In the 78 years since Dorothy McKibbin set up shop, what we now call Los Alamos National Laboratory has spent $122 billion in today’s dollars. Where’s the economic development?
LANL itself has certainly “developed.” The lab now expends 10 times as much per year, in constant dollars, as it did in 1955 during the height of thermonuclear bomb development and has twice the total employment. More than three-fourths of LANL’s work is nuclear weapons. LANL warhead spending increased by a whopping 49 percent in just the last year, mostly to prepare LANL for its new mission as a factory for plutonium warhead cores, also known as pits.
In dollar terms, this program dwarfs every prior construction project in New Mexico, costing
$1.1 billion this year alone. By 2029 the new mission will have cost $13 billion, with no end in sight for the cost, pollution, risk and damage to Northern New Mexico’s identity and reputation.
LANL expects to have more people working on pit production than the Rocky Flats Plant did for most of its ill-fated life. LANL does not have enough space for all of its workers. Los Alamos County doesn’t have enough housing. The transportation network cannot handle the traffic. Hence the need for satellite facilities in Santa Fe and elsewhere.
How has all this spending helped the state’s society? That’s the main point, isn’t it? What is the purpose of an economy, except to support society?
As lab spending grew, New Mexico’s per capita income rank among U.S. states fell. Not until the 1980s were we among the very poorest states. New Mexico is now consistently ranked the worst state in which to raise a family or to be a child. For decades, New Mexico has consistently led all states in net federal spending per capita. Despite — or because — of winning the federal pork game, other states have pulled ahead, leaving New Mexico at the bottom of nearly every list.
Why hasn’t LANL’s gusher of money helped? For dozens of reasons, some inherent in LANL and others traceable to lack of imaginative leadership and our feudal politics.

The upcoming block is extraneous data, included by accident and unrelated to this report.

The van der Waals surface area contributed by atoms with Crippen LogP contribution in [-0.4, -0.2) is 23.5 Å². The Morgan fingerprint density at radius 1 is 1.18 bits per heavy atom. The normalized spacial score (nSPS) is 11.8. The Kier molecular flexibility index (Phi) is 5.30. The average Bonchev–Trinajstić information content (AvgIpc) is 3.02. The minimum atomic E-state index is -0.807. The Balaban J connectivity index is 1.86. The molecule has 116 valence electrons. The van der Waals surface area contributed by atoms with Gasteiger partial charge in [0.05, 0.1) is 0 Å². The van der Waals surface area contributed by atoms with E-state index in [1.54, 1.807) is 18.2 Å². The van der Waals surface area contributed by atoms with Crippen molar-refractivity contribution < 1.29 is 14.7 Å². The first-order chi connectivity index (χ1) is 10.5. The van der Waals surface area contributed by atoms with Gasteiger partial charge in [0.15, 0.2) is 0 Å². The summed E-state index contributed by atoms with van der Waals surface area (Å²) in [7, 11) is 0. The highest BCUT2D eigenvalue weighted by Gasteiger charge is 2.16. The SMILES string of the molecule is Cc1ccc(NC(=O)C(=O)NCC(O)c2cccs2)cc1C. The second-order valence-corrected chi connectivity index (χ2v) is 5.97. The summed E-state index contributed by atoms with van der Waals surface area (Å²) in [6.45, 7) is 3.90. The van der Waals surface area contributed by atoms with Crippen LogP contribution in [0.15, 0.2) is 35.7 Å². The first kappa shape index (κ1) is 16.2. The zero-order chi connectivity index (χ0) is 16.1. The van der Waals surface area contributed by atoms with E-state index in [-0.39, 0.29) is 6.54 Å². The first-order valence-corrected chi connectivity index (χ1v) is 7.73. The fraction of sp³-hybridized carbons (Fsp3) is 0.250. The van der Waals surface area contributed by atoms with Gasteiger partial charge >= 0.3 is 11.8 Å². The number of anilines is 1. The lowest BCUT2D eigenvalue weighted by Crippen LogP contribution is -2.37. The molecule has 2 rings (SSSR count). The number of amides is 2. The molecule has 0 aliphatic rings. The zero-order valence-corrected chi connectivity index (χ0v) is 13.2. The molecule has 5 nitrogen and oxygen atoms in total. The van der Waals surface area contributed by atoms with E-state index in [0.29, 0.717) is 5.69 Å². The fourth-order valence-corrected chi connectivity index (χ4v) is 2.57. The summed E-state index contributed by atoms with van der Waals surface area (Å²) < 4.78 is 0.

These are structural problems, not individual failings. They range from our unpaid, meagerly staffed legislature that meets only a few weeks each year, to the very high salaries at the labs, which engender inequality and distort labor markets. LANL actively suborns our educational institutions and political leaders, while providing almost no actual goods or services. Why should it foster development?
In political, economic and intellectual terms, LANL is a toxic upas tree, a poison, in our public life. LANL spends lavishly but it also takes, and what it takes is dear.
More fundamentally, we do poorly because we lack the moral clarity and courage to strengthen our social and environmental contract. We have no clear moral basis for policy, no clear idea of who we are as a people and what we stand for. We are uprooted and unmoored, vulnerable to every carpetbagging corporation that promises a few jobs.
What has taken the place of a coherent, humane vision for society is the worship of money, which is now our public god. Our conquest by neoliberal ideas is all but total. In a peripheral zone like New Mexico, this will only produce more victims.
We have another choice. It’s been here all along. Saint Francis prayed, “Lord, make me an instrument of your peace.” He lived that prayer. Santa Fe was named for that aspiration. Pope Francis’ encyclical, Laudate Si, is as good a moral road map for social and ecological development as any. Ohkay Owingeh elder Herman Agoyo said, “A new generation will have to be taught a new way of harmony, mutual respect, common interest, and love for each other and the planet.”
This is the same idea, and the only one which will allow our children to survive the devastating events ahead. It is much better economics than the trickle-down theories that form policy today.
Greg Mello is director of the Los Alamos Study Group, a nuclear disarmament-focused nonprofit.